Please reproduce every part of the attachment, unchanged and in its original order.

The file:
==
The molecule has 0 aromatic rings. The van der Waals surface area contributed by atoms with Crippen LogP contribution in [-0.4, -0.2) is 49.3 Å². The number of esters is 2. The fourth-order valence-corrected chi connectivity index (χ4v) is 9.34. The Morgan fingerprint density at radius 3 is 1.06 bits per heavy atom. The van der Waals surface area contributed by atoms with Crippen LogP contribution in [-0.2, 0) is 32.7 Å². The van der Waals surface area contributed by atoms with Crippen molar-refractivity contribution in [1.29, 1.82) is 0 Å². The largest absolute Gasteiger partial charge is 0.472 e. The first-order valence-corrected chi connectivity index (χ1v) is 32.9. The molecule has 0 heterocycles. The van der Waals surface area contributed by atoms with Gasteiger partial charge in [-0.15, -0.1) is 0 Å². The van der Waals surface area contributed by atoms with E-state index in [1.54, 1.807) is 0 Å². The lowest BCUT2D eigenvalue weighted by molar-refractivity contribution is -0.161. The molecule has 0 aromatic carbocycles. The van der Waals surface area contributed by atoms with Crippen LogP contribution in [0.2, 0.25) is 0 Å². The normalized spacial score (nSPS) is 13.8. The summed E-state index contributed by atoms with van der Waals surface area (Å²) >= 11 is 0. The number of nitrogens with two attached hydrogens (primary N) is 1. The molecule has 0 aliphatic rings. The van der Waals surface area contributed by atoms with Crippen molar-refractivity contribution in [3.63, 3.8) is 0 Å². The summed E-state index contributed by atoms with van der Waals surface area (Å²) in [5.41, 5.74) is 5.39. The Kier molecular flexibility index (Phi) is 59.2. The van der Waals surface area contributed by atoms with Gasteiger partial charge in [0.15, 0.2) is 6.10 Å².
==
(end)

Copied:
The molecule has 0 aromatic rings. The van der Waals surface area contributed by atoms with Crippen LogP contribution in [-0.4, -0.2) is 49.3 Å². The number of esters is 2. The fourth-order valence-corrected chi connectivity index (χ4v) is 9.34. The Morgan fingerprint density at radius 3 is 1.06 bits per heavy atom. The van der Waals surface area contributed by atoms with Crippen LogP contribution in [-0.2, 0) is 32.7 Å². The van der Waals surface area contributed by atoms with Crippen molar-refractivity contribution in [1.29, 1.82) is 0 Å². The largest absolute Gasteiger partial charge is 0.472 e. The first-order valence-corrected chi connectivity index (χ1v) is 32.9. The molecule has 0 heterocycles. The van der Waals surface area contributed by atoms with Gasteiger partial charge in [-0.15, -0.1) is 0 Å². The van der Waals surface area contributed by atoms with E-state index in [1.54, 1.807) is 0 Å². The lowest BCUT2D eigenvalue weighted by molar-refractivity contribution is -0.161. The molecule has 0 aromatic carbocycles. The van der Waals surface area contributed by atoms with Crippen LogP contribution in [0.2, 0.25) is 0 Å². The normalized spacial score (nSPS) is 13.8. The summed E-state index contributed by atoms with van der Waals surface area (Å²) >= 11 is 0. The number of nitrogens with two attached hydrogens (primary N) is 1. The molecule has 0 aliphatic rings. The van der Waals surface area contributed by atoms with Crippen molar-refractivity contribution in [3.63, 3.8) is 0 Å². The summed E-state index contributed by atoms with van der Waals surface area (Å²) in [5.41, 5.74) is 5.39. The Kier molecular flexibility index (Phi) is 59.2. The van der Waals surface area contributed by atoms with Gasteiger partial charge in [0.15, 0.2) is 6.10 Å².